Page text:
The organo-mineral products in the present invention are consequently versatile in use. The compounds produced can be applied, for example, by dipping, spraying, using a palette-knife, by injection, with a roller or by painting. They are therefore suitable for a wide range of applications, e.g. as building materials, coating materials, sealants and insulating materials, as well as cement or adhesive. In addition, they offer the advantages of cost-effective raw materials, exhibit a low flammability and have an anti-corrosive action. In addition, an increased solvent-resistance and low swelling-effect are provide by silicic acid component. The organo-mineral products of the invention are thus characterized by resistance to all common solvents, such as mineral oils or benzene, but also to lyes and acids.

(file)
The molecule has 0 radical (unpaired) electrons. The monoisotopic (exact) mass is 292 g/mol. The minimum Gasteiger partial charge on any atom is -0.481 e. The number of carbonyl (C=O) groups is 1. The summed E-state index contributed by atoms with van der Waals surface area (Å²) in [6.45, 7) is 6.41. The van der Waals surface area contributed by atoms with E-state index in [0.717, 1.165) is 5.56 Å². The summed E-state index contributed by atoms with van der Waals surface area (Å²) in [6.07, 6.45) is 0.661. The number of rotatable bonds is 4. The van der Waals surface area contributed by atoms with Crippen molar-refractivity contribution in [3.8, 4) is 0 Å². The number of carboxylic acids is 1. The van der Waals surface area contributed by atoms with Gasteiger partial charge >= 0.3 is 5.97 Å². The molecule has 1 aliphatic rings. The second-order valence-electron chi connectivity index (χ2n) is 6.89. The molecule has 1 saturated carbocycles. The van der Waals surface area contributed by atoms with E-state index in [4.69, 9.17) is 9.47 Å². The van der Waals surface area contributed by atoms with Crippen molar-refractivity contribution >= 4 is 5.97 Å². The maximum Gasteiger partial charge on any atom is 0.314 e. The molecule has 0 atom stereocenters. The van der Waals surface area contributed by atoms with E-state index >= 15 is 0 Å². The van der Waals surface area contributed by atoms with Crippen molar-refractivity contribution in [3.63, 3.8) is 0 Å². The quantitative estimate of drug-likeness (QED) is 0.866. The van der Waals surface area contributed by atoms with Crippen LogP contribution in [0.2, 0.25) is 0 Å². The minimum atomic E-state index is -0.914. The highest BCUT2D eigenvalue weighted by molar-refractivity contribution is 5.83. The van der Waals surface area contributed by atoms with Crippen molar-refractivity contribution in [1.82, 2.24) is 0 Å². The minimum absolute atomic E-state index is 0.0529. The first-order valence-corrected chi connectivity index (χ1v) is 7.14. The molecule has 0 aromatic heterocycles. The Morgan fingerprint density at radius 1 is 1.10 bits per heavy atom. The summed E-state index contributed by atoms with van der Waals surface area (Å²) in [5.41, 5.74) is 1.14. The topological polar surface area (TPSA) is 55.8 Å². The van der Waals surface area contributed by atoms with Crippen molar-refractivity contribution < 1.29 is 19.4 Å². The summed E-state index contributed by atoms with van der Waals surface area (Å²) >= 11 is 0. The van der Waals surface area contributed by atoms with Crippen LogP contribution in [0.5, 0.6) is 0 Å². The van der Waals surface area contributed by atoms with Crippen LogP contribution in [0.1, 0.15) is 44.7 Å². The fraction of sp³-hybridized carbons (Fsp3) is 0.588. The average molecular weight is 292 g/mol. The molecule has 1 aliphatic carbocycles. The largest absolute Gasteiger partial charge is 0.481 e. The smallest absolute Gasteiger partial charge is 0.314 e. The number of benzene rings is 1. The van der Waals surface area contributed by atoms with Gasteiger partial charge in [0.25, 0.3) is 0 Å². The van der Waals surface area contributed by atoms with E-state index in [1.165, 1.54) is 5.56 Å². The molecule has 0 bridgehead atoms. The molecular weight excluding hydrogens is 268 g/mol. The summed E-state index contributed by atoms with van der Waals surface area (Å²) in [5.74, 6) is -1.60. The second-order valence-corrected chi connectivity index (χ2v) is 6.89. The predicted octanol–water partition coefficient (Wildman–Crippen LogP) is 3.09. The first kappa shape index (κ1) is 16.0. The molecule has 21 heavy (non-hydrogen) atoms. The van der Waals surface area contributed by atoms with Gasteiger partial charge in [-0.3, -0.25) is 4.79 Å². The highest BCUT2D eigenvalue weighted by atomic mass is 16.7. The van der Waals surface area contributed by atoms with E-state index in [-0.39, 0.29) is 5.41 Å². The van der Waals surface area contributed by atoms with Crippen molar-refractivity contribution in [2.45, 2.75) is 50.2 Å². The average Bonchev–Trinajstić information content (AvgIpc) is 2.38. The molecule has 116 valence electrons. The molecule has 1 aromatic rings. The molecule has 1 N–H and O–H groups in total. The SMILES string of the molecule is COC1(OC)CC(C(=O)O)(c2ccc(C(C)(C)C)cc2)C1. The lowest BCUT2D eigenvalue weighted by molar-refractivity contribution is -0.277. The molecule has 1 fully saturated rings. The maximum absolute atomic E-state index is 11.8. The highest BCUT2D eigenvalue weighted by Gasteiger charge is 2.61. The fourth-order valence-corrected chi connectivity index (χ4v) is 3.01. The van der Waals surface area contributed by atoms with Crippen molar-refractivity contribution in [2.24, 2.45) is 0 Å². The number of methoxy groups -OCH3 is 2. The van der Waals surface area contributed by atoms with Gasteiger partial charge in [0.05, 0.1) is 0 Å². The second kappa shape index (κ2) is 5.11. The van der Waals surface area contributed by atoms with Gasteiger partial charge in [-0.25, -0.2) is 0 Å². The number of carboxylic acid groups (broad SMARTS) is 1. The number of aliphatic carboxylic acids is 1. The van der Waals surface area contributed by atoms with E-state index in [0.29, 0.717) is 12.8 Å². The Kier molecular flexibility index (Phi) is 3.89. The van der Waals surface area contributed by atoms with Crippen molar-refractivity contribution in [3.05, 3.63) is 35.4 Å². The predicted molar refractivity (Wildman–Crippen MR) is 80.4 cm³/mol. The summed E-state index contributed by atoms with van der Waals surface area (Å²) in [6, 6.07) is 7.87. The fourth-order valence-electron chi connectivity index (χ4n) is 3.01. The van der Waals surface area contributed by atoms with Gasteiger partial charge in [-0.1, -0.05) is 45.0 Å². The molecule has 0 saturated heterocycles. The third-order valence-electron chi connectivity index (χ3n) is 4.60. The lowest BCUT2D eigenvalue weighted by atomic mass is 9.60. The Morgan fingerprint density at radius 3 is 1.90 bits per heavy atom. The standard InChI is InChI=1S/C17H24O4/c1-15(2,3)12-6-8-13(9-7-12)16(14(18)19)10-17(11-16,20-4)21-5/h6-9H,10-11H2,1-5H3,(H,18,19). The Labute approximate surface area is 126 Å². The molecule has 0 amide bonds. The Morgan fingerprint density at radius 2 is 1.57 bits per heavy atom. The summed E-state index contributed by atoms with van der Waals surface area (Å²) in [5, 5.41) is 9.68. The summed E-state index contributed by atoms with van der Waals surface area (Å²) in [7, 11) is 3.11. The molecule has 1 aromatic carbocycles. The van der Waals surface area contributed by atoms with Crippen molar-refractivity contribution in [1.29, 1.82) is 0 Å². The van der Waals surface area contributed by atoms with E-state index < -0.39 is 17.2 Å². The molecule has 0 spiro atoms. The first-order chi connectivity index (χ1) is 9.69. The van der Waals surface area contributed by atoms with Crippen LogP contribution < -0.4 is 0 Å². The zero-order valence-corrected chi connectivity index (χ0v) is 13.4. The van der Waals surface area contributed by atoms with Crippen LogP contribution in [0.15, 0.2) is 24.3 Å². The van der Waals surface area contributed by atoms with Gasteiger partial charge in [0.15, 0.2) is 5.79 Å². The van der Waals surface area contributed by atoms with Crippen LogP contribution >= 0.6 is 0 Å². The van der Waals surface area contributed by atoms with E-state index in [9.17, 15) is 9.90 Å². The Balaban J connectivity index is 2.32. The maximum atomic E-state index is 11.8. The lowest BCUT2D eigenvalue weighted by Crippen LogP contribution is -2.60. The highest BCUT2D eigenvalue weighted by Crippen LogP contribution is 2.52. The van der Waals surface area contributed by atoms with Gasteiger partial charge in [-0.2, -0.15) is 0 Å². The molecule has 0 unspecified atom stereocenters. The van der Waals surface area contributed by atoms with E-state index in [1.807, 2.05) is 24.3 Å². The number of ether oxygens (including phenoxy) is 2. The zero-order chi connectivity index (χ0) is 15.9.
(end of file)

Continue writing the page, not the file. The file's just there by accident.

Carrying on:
The invention is further explained by the following non-limiting examples.
I. Manufacture of Organo-Mineral Products
The A component is obtained by the intimate mixing of water-glass, catalyst, water and, where applicable, lye. The B component is produced separately. To do so, the isocyanate is mixed with the additives indicated and possibly with a polyol. If a polyol is added, the mixture is given time for the reaction for the prepolymer (12 to 24 hours).